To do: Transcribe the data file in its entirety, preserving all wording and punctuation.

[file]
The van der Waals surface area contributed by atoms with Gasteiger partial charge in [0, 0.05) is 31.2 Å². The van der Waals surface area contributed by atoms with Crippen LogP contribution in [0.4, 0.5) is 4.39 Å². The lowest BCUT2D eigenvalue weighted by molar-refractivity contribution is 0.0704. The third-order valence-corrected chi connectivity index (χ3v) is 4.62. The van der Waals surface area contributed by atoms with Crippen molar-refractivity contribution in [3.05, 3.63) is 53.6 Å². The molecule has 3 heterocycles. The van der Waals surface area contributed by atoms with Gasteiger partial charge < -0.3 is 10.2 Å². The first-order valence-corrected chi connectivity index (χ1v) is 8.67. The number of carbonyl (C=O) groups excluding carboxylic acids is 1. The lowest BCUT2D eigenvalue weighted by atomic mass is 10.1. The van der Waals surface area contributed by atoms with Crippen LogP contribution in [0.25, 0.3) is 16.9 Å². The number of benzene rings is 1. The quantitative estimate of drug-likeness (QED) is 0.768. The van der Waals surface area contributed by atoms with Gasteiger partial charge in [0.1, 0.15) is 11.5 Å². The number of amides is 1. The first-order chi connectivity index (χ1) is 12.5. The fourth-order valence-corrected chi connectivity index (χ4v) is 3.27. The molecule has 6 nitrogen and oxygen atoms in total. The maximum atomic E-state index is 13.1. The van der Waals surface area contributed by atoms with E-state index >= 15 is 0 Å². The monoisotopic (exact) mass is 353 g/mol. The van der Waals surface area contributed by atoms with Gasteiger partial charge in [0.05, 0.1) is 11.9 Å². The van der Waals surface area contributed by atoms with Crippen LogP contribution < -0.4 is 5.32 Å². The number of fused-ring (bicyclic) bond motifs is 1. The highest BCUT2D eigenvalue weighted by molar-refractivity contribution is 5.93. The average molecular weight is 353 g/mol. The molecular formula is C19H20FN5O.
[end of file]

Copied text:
The van der Waals surface area contributed by atoms with Gasteiger partial charge in [0, 0.05) is 31.2 Å². The van der Waals surface area contributed by atoms with Crippen LogP contribution in [0.4, 0.5) is 4.39 Å². The lowest BCUT2D eigenvalue weighted by molar-refractivity contribution is 0.0704. The third-order valence-corrected chi connectivity index (χ3v) is 4.62. The van der Waals surface area contributed by atoms with Crippen molar-refractivity contribution in [3.05, 3.63) is 53.6 Å². The molecule has 3 heterocycles. The van der Waals surface area contributed by atoms with Gasteiger partial charge < -0.3 is 10.2 Å². The first-order valence-corrected chi connectivity index (χ1v) is 8.67. The number of carbonyl (C=O) groups excluding carboxylic acids is 1. The lowest BCUT2D eigenvalue weighted by atomic mass is 10.1. The van der Waals surface area contributed by atoms with Crippen LogP contribution in [0.25, 0.3) is 16.9 Å². The number of benzene rings is 1. The quantitative estimate of drug-likeness (QED) is 0.768. The van der Waals surface area contributed by atoms with Gasteiger partial charge in [0.1, 0.15) is 11.5 Å². The number of amides is 1. The first-order chi connectivity index (χ1) is 12.5. The fourth-order valence-corrected chi connectivity index (χ4v) is 3.27. The molecule has 6 nitrogen and oxygen atoms in total. The maximum atomic E-state index is 13.1. The van der Waals surface area contributed by atoms with E-state index >= 15 is 0 Å². The monoisotopic (exact) mass is 353 g/mol. The van der Waals surface area contributed by atoms with Gasteiger partial charge in [0.05, 0.1) is 11.9 Å². The van der Waals surface area contributed by atoms with Crippen LogP contribution < -0.4 is 5.32 Å². The number of fused-ring (bicyclic) bond motifs is 1. The highest BCUT2D eigenvalue weighted by molar-refractivity contribution is 5.93. The average molecular weight is 353 g/mol. The molecular formula is C19H20FN5O.